My friends that I’ve maintained strong friendships with have painted parts of my heart with little bits of themselves, each portion being as unique and beautiful as the artist.

Through every uncontrollable laugh, I’m reminded of life’s sweetness. Through every stupid argument, I’ve learned how to communicate my needs and accommodate theirs. Through every passionate rant, I’ve challenged my beliefs and founded new ideas. Through every teenage insecurity, we’ve grown unspokenly closer to each other, lifting each other up rather than competing. It was my friends who wiped my tears as I wished that the space below my hips didn’t curve inwards and my nose fit differently on my face, and it was my friends who, through their unconditional praise and acceptance, taught me how to feel beautiful.

As I was going into sophomore year, my boyfriend at the time broke up with me. I went over to my friend’s house a few days later for a bonfire, and while I had prepared for a night of s’mores and gossip, I quickly failed to hide my heartbreak. As teardrops flowed from my swollen eyes, my friends sat there and listened. They didn’t complain about how I had drastically changed our plans for the night; they didn’t dismiss my highly dramatic reaction about the end of a toxic relationship. They sat out on the tapered, plaid couch cushions for hours, stroking my hair as I sobbed until I could no longer make out the stars. Although I had lost someone who I believed I had loved at the time, my friends showed me all of the love that will always be available to me. Whether we had spent the night snacking and laughing or bawling and consoling, my friends had always and would always love me.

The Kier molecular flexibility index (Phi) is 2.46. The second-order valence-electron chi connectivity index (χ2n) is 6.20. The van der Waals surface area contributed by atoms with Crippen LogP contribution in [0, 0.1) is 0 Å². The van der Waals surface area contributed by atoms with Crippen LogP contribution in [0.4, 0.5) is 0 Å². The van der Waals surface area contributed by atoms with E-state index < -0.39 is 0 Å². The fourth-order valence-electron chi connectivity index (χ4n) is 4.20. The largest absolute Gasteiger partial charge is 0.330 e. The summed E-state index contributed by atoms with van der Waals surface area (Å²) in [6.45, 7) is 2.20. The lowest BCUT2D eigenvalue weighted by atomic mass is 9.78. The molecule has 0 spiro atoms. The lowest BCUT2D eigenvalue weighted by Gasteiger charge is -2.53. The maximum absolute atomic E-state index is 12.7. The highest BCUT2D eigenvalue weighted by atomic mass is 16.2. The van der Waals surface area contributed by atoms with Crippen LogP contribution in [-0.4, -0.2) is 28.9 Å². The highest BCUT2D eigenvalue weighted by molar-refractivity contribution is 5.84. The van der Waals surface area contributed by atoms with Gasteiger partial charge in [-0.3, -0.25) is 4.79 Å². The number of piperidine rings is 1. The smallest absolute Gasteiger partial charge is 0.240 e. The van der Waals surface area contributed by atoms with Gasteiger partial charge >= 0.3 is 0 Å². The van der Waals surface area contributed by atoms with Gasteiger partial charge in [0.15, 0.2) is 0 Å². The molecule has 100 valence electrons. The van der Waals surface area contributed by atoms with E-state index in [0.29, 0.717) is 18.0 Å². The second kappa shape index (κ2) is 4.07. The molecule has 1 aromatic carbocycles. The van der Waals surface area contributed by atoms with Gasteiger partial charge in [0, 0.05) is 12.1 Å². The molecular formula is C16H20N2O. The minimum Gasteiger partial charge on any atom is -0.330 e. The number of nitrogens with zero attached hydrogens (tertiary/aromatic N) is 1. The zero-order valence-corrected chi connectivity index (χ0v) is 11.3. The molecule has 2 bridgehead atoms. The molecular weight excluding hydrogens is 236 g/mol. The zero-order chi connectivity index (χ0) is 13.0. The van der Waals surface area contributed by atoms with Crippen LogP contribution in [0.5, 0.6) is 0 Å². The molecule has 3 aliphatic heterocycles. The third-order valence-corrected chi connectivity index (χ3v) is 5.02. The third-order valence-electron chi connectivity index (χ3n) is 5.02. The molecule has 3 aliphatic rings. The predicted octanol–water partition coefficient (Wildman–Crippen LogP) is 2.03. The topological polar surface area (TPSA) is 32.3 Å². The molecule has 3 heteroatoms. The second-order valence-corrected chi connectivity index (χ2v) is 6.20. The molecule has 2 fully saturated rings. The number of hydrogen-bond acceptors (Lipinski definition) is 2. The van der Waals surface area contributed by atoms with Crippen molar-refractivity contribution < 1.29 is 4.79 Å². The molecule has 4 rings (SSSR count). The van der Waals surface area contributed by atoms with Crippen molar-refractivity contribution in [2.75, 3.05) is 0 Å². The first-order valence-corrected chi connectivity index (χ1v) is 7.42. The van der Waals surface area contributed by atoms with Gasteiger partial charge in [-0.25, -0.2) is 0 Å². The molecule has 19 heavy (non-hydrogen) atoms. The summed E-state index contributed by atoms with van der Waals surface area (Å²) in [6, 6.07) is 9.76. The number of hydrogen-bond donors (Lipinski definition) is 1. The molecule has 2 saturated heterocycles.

Now, as my time left unexpectedly barging into my friends’ homes grows thinner, I realize how lucky I’ve been these past four years. Never again, will I meet friends who have seen me and helped me grow into myself amidst a time period of wavering self-esteem and emerging individuality—who have pushed me to achieve more while also offering a familiar cornerstone to lean back on.

So although all of my dreams from my since-abandoned diary are unlikely to make it off the pink, lined paper, I’ve already achieved the one dream that truly matters: I have people that care about me. No matter where life takes me next, I will always hold with me the messages and memories from my beloved, impactful, intricate and sincere high school friendships.